Teenager ‘Charley Thompson’ is used to living a nomadic life, moving from town-to-town in the Pacific Northwest with his grifter dad, with their latest move giving him the chance to work the local stables and form a bond with a spirited racehorse named ‘Lean on Pete’. But when tragedy unexpectedly strikes, Charley embarks on an impromptu cross-country voyage with his trusty equine friend, in the hope of finding some real belonging—only to learn some grim life-lessons before his sobering journey is through.
You wouldn’t think that a classic American road movie and coming-of-age drama, with a ‘boy and his beast’ angle, set in modern small town USA and across its rural frontiers would be a British film, but this adaptation of the Willy Vlautin novel is indeed a British affair—led by director Andrew Haigh(45 Years, Weekend) as he expertly weaves together this poignant but ultra-realist drama about a lad’s physical and emotional journey, set in the vivid backdrop of working-class rural America and carried (in part) on the back of a steadfast mustang.
Young up-and-comer Charlie Plummer stars as his namesake Charlie, a self-sufficient 15-year-old loner used to being left to his own devices by his single dad ‘Ray’ (Travis Fimmel), as they follow unsteady work across the North-west of the country. When things seem to have settled and he takes a part-time job helping jaded stable owner ‘Del’ (Steve Buscemi), Charlie develops a connection with aging racehorse Pete—a bond which develops into an unlikely friendship when tragedy strikes and they embark on a journey across the American roads and plains, an adventure which will test the young man’s determination and will to survive.
At first glance ‘Lean on Pete’ might look like a version of the recognisable child struggling with life story, who confides in an animal (or indeed a fictional creature) that makes the painful experience of growing up more bearable—a familiar paradigm in cinema—and to an extent it is just that . . . for the first half anyway. Then when the story takes a dramatic turn, it becomes a classic road movie or adventure voyage where the two travel together, but this particular coming-of-age drama has a dark and gritty edge and a loss of innocence angle which grounds it in a more sobering reality, taking the narrative down an unexpectedly dark and poignant path and giving the story more complexity—and the lead character many more layers of pain to connect to.
‘Lean on Pete’ is certainly a well shot film too, with Danish cinematographer Magnus Nordenhof Jønck using his experience with nature photography and taking full advantage of his Oregon surroundings to vividly capture the hazy majesty of the North-western plains, and deserts and dustbowls of the American heartland.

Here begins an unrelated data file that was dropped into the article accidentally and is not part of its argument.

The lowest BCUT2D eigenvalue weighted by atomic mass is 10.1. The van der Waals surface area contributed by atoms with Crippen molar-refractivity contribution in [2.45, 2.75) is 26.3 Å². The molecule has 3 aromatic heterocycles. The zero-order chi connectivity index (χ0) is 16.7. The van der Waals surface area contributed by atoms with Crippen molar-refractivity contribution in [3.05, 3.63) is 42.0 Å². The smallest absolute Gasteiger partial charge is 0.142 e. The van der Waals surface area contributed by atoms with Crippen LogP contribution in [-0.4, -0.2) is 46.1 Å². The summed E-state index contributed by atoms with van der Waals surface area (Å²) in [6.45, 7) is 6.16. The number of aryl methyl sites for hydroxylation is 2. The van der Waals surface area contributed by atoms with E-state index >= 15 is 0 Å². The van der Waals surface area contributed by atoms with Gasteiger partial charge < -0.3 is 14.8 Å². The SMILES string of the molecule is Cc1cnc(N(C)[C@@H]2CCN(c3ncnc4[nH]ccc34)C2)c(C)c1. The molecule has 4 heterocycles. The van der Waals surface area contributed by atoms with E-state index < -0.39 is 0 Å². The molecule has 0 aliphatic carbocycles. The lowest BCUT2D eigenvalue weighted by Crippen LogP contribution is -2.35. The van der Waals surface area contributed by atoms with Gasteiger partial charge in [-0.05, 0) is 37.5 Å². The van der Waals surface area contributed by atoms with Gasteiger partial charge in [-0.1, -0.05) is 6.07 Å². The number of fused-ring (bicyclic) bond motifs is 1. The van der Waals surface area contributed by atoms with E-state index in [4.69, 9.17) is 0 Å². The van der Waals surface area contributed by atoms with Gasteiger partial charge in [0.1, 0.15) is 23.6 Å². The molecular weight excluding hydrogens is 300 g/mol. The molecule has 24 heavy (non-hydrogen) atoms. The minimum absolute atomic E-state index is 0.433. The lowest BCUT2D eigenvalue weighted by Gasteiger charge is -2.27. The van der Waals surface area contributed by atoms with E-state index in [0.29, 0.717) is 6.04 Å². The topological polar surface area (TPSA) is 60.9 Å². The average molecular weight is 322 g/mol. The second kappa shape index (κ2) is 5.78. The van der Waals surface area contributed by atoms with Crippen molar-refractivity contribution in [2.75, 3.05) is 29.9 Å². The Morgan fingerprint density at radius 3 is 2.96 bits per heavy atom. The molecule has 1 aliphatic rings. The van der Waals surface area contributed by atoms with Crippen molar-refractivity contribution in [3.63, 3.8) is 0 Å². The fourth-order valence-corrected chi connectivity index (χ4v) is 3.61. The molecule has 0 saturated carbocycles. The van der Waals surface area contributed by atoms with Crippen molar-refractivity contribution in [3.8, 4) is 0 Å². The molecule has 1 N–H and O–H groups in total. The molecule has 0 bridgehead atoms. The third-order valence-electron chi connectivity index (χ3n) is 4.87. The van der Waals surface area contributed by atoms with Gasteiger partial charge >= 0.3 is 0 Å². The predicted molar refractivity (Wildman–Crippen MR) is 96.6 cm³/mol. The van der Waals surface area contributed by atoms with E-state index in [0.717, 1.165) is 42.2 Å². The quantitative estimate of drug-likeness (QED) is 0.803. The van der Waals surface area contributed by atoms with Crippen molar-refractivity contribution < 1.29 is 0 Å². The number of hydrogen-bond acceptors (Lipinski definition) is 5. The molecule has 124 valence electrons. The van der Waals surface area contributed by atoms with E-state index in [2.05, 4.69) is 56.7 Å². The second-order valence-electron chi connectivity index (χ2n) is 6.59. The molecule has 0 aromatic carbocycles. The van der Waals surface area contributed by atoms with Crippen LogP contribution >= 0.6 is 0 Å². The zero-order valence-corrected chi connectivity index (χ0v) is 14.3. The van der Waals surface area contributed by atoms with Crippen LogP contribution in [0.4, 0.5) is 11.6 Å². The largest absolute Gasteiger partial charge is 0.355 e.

In terms of the drama, Haigh errs on the side of subtlety and exercises restraint but manages to inject plenty of early charm and a dose of dry humour, particularly through Fimmel as Charlie’s loving and well-meaning but neglectful lothario dad, and through Buscemi as the cynical and straight-talking but sympathetic washed-up horse trainer Del, and his spirited jockey/confidant ‘Bonnie’ (Chloë Sevigny).
When the story starts to darken and the voyage begins, we’re exposed to a journey which deliberately and rather prescriptively reflects the ills of society and struggles of everyday working-class Americans, before a huge unexpected twist which changes the entire context of the film and abruptly leaves the immediate past behind like an afterthought—turning the narrative decidedly grim and slightly lopsided in the third act, before wrapping up with a measure of hope.
Thankfully though, Haigh manages to maintain and steadily increase the level of genuine poignancy throughout, while grounding it all in an austere naturalism and never succumbing to cheap sentimentality, yet managing to be genuinely moving at the same time. And the success of the drama relies hugely on the nuanced characterisation of the lead character as someone the audience is connected to and invested in from the first frame of the film—thanks entirely to a hugely impressive award-worthy performance from young Charlie Plummer, managing to convey buckets of raw emotion and inner conflict with subtlety and grace . . . wrestling to hold it internally, in keeping with the character he plays.
Ultimately ‘Lean on Pete’ isn’t the most emotionally devastating contemporary American drama you’ll see, nor is it the most perceptive or reflective meditation on the plight of working class Americans and all that ails them—but thanks to a beautifully rendered lead character that is impossible not to feel for or make a connection with, this is an finely constructed and genuinely touching cinematic voyage and sobering coming-of-age story . . . which won’t surprise us if it becomes a talking point come award season.
The Bottom Line…
Both a classic American voyage of a boy and his animal friend, and a drama about loss, grief and survival which manages to avoid cliché and sentimentality while being touching and displaying genuine pathos, ‘Lean on Pete’ leads you trotting down a familiar path before taking a decidedly dark left turn—captivating the audience with an utterly sympathetic lead character and the nuanced and accomplished performance which brings him to life.
‘Lean on Pete’ is out on the 16th of February 2018 in the UK.